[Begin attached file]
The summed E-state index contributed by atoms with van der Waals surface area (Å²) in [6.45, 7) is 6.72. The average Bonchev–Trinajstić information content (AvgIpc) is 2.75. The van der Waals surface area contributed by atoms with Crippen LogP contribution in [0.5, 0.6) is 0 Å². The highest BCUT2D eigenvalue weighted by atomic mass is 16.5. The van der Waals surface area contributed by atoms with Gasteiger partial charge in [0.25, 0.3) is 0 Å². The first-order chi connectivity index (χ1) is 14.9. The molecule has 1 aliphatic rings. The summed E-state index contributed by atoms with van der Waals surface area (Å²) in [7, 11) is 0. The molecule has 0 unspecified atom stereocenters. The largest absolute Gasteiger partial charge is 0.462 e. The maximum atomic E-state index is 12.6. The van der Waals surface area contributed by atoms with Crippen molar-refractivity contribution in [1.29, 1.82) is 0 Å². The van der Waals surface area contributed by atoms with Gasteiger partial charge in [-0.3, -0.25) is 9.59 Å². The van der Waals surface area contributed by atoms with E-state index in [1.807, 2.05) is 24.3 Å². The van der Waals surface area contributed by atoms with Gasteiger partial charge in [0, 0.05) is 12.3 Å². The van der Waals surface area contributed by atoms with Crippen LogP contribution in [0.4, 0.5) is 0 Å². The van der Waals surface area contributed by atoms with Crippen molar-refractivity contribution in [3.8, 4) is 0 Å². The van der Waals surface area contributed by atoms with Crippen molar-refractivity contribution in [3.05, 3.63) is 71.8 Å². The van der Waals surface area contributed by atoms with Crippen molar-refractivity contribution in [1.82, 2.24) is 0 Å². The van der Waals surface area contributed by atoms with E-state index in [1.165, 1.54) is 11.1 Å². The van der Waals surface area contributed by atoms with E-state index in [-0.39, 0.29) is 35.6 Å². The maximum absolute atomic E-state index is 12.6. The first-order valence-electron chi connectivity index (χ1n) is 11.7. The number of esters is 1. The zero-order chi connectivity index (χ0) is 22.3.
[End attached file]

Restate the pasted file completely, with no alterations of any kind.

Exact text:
The summed E-state index contributed by atoms with van der Waals surface area (Å²) in [6.45, 7) is 6.72. The average Bonchev–Trinajstić information content (AvgIpc) is 2.75. The van der Waals surface area contributed by atoms with Crippen LogP contribution in [0.5, 0.6) is 0 Å². The highest BCUT2D eigenvalue weighted by atomic mass is 16.5. The van der Waals surface area contributed by atoms with Gasteiger partial charge in [0.25, 0.3) is 0 Å². The first-order chi connectivity index (χ1) is 14.9. The molecule has 1 aliphatic rings. The summed E-state index contributed by atoms with van der Waals surface area (Å²) in [7, 11) is 0. The molecule has 0 unspecified atom stereocenters. The largest absolute Gasteiger partial charge is 0.462 e. The maximum atomic E-state index is 12.6. The van der Waals surface area contributed by atoms with Crippen molar-refractivity contribution in [1.29, 1.82) is 0 Å². The van der Waals surface area contributed by atoms with Gasteiger partial charge in [-0.3, -0.25) is 9.59 Å². The van der Waals surface area contributed by atoms with E-state index in [1.807, 2.05) is 24.3 Å². The van der Waals surface area contributed by atoms with Gasteiger partial charge in [0, 0.05) is 12.3 Å². The van der Waals surface area contributed by atoms with Crippen LogP contribution in [0.4, 0.5) is 0 Å². The van der Waals surface area contributed by atoms with Crippen molar-refractivity contribution in [3.8, 4) is 0 Å². The van der Waals surface area contributed by atoms with Crippen molar-refractivity contribution in [3.05, 3.63) is 71.8 Å². The van der Waals surface area contributed by atoms with Crippen molar-refractivity contribution in [1.82, 2.24) is 0 Å². The van der Waals surface area contributed by atoms with E-state index in [1.165, 1.54) is 11.1 Å². The van der Waals surface area contributed by atoms with E-state index in [-0.39, 0.29) is 35.6 Å². The maximum absolute atomic E-state index is 12.6. The first-order valence-electron chi connectivity index (χ1n) is 11.7. The number of esters is 1. The zero-order chi connectivity index (χ0) is 22.3.